Global provider of cloud-hosted location intelligence systems and services, Gamma has predicted that 1 in 10 houses in the country, that’s 3,066,318, will be at a greater flood risk if Downing Street’s new energy efficiency targets are not met.

Gamma’s flood risk map shows where homes will get flooded, which will become a reality if the UK does not reach its climate goals to cut carbon emissions to net-zero by 2050.

The predictions show that Great Yarmouth and Portsmouth will be among the worst-affected locations.

Even ahead of 2050, climate change could leave homes unsellable if water levels do begin to rise over the next 30 years and if the world does not get the climate changes under control.

The world’s leaders are to meet in Glasgow to address the issues and go through the complex process of agreeing their climate change action promises. It will be the central theme next week at COP26.

Prime minister Boris Johnson’s plans for the UK, to cut its carbon emissions to net-zero by 2050, with the aim of keeping global temperature increases to 1.5°C. Many people are sceptical about his ability to get agreement among the many heads of government attending the conference, to all agree a similar target, let alone getting them to take positive action.

Targets set five years ago at the Paris conference have still not been met by several excessively polluting countries, which have come in for severe criticism. 

Even inland locations will be hit by severe flooding

Viewing the maps produced by Gamma, they show that even parts of the country that are far from the sea are in real danger of increased flooding. 

If climate change continues at its current trajectory, with heavier rain storms and rising sea levels, more frequent flooding will not only endanger people’s lives but also make houses unsellable and cause severe disruption for families and businesses.

For example, up to one-third of all homes and commercial buildings in Great Yarmouth will very likely be at severe flood risk in less than 30 years’ time.

The same goes for houses in Portsmouth, some of which are already at risk of flooding. The number is set to quadruple within 30 years meaning around 20 per cent of homes will be affected.

Central London is not exempt: Kensington and Chelsea have around 14,000 homes appearing on the Gamma map as in flooding danger.

With climate change will come other risks to Britain’s properties. Hotter, drier summers will cause soil and clay to dry out unevenly, bringing cracks in building structures. It is predicted that up to around 8 per cent of buildings in Swindon could be at risk of subsidence, up from the current at-risk homes of just 1 per cent.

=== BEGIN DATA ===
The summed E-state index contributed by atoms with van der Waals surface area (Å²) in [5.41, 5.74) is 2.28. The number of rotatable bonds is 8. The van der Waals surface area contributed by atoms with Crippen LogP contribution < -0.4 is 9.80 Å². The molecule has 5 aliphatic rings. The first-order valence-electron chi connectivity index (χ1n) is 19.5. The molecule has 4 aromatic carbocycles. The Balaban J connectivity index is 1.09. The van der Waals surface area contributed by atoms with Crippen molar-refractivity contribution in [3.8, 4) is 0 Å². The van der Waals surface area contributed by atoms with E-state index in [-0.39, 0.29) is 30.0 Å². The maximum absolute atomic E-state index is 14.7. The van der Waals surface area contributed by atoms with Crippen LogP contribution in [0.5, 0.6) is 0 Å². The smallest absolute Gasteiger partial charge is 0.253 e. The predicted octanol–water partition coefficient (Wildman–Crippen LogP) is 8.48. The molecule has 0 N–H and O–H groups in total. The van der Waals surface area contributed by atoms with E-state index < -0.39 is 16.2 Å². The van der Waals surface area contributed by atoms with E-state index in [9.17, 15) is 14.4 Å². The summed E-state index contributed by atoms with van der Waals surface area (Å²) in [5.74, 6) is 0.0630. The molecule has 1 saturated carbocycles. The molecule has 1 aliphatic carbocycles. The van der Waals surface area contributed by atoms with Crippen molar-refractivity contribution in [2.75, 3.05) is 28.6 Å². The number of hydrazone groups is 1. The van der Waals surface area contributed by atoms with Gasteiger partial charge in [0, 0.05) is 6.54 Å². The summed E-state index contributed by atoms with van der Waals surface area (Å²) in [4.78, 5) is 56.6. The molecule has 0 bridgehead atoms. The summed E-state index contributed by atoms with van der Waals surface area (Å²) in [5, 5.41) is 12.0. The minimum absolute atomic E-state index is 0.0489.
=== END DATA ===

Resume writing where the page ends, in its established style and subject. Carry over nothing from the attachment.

A high price to pay

Global warming and its counter measures will come with a heavy price tag for Britain. The current estimate by the Treasury is around £1trillion over the next thirty years, something that 10 and 11 Downing Street are having to factor into their green plan.

Business secretary Kwasi Kwarteng said on a Times Radio interview: 

“If we look at the green agenda, the transition broadly, we’ll know that the cost of inaction actually could be greater than actually doing things, he said.

Source: Gamma and The Daily Mail

What is COP26?

It’s the 2021 United Nations climate change conference. For nearly three decades now the UN has been bringing together almost every country on earth for global climate summits, called COPs, which stands for ‘Conference of the Parties’. In that time, over the thirty years, climate change has gone from being a fringe issue, which many preferred to ignore, to a global priority.

This year will be the 26th annual summit with the UK holding the Presidency, and the UK Government organising and chairing the event taking place in Glasgow.

In the run up to the conference the UK Government has been working with every nation to try to encourage involvement and to reach agreement on how to tackle climate change. World leaders will be arriving in Scotland this week, alongside tens of thousands of negotiators, government representatives, businesses and citizens for the twelve days of talks.

Not only is this a huge task, to bring all this together, but most experts believe COP26 now has a unique urgency for the planet. 


  1. As a landlord, I am keen to do what I can to reduce carbon footprint. However, I am frustrated because of tax increases and paying silly money to tax advisors.

    Even the Greens Party’s manifesto was promoting tax rises for private landlords (a policy which was stolen by George Osborne and lead to Section 24 tax increases).

    Why did n’ the Greens have a policy for tax breaks for solar panels?

    However, the EPC system is crazy. Lack of consistency between surveyors. No help on how to do wall insulation and make breathable homes….


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